See his speech online regarding his attempts to bring in more radical and progressive change, put in JFK healthcare , and , together with his speech, JFK Liberal, there is no doubt he was a real and true believer in a mainstream progressive Liberalism.

  • Lorenzo Cherin 27th Sep ’17 – 5:03pm…..Those who write off a man who did mostly good , even if having had a long and strong innings, should not do it….

    Those who dismiss the views of those who actually lived through events are hardly liberal…

    If nothing else ‘Vietnam’ ( 20 years, over a million dead including 60,000 US..and heaven only knows how many wounded and lives destroyed) should disqualify JFK from being deemed a ‘great’ president…’

  • Having basked in the love lavished on me by former colleagues…..

    LBJ was a misogynistic, manipulative bully who was also an electoral cheat and had questionable finances and an equally dubious approach to women. He would have been destroyed in about 2 hours given modern politics. However he wasn’t a Southern Democrat – at least of the Bilbo/Russell/Thurmond type – as an EG refusing to sign the Southern Manifesto. It’s a little hard to pick through what might have been his actual views from what he told people to get their votes (eg telling a number of southern democrats that it was Ok to vote for the 57 Civil Rights legislation as no jury would convict a white man.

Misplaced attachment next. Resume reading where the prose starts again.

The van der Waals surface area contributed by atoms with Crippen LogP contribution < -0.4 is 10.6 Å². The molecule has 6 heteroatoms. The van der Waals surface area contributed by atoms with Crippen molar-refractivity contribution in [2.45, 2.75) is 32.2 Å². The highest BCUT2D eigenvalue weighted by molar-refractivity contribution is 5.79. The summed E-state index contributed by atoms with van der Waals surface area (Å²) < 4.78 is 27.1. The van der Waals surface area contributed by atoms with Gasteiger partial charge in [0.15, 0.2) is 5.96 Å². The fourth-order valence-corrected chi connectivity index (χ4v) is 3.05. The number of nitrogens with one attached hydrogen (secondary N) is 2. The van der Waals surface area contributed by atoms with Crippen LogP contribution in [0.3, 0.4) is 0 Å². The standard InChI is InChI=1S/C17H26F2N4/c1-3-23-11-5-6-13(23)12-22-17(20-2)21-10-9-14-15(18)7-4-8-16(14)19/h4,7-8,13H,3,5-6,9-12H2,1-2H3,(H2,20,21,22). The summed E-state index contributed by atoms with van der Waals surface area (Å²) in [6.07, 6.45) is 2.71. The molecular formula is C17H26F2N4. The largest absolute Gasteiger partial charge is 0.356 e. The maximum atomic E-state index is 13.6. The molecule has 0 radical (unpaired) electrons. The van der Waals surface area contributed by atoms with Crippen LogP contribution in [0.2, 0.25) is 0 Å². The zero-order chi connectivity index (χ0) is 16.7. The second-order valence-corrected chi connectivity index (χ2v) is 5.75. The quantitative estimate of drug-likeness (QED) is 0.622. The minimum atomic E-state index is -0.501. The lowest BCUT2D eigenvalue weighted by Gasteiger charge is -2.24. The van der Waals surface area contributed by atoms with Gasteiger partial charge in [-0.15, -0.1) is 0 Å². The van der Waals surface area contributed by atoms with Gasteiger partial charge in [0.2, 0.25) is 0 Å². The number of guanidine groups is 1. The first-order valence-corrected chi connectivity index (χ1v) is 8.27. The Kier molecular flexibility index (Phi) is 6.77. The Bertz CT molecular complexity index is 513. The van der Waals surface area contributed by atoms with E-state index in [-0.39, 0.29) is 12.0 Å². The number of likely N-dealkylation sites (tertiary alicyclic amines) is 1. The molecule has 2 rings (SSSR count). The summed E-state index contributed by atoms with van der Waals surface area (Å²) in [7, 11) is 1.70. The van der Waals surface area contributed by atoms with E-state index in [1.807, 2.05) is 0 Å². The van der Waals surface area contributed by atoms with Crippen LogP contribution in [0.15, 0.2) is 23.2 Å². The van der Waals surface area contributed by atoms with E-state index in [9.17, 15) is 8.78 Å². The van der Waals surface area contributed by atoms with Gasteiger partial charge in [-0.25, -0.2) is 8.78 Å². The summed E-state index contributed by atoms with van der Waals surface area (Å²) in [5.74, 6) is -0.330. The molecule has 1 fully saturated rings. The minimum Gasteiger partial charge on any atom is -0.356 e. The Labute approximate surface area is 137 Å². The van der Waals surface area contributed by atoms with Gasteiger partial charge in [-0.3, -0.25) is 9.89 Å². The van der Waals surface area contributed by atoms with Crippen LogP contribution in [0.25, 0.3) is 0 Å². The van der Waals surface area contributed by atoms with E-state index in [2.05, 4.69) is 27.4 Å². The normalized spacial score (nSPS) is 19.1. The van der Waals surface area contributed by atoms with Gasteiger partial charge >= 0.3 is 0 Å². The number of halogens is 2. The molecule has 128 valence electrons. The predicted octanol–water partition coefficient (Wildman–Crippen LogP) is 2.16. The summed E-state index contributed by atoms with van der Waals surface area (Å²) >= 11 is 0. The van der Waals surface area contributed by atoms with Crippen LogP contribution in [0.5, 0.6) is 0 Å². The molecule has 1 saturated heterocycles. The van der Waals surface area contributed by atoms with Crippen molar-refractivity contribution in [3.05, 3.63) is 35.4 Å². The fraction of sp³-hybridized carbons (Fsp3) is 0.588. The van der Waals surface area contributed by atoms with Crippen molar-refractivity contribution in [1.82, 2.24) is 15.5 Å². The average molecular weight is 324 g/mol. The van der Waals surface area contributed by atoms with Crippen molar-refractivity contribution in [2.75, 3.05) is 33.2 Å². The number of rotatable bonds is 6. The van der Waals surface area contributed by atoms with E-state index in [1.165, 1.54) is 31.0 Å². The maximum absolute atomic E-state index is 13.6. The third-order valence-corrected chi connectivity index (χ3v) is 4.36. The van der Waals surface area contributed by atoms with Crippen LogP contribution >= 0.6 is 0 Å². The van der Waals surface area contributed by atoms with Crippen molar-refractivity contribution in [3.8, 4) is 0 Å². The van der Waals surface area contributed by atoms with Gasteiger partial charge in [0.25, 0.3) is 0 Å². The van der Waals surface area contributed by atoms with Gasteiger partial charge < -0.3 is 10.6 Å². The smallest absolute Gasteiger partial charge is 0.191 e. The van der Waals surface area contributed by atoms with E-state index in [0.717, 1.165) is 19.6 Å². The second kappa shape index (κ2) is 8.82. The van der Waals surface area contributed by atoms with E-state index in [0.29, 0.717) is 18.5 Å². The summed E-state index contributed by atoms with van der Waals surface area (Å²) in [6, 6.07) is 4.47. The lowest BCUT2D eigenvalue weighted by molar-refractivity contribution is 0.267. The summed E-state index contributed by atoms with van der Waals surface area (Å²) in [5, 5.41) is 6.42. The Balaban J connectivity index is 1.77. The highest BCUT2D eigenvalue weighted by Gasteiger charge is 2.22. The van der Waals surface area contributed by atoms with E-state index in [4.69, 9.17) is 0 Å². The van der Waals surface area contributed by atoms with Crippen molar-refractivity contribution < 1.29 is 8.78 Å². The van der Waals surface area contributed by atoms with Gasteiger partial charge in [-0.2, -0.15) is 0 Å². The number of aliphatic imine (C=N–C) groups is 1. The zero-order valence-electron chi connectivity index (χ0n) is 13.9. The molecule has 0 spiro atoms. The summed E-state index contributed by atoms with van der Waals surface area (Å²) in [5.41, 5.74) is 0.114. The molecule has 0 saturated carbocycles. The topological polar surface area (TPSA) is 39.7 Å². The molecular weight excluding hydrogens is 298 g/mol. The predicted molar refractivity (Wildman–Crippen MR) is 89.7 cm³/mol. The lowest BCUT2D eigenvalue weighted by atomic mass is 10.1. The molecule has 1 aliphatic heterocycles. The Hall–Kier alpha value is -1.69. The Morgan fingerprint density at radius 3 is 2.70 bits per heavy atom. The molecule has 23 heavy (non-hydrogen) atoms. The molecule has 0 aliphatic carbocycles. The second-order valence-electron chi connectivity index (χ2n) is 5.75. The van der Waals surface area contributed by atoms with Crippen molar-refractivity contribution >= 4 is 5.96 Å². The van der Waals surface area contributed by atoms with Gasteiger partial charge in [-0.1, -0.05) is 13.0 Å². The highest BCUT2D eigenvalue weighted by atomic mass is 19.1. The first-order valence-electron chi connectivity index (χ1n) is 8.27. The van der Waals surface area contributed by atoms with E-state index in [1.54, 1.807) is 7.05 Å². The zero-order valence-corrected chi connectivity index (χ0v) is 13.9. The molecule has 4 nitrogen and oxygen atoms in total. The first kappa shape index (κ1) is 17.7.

LBJ frequently spoke of his time teaching poor mexican students when younger and his family had a record of opposition to the KKK.

    JFK’s Presidency was of course tragically cut short. But he had 2 1/2 years as President. Johnson had 5 – and the legislative record is hugely different.

  • A university lecturer once summed it up to me by saying ‘JFK was a nice man who didn’t achieve much. LBJ was a complete bastard who delivered civil rights.’ Simplistic perhaps but I think there’s a germ of truth there. The lesson being: sometimes it takes a bastard to achieve good things.
    Anyone interested in LBJ should see the film ‘All the Way’, which you can download now on amazon or google. Bryan Cranston is terrific as the man himself, and the film is very good on how he balanced his relationship with the southern conservatives on one hand and Martin Luther King on the other to get the civil rights legislation through.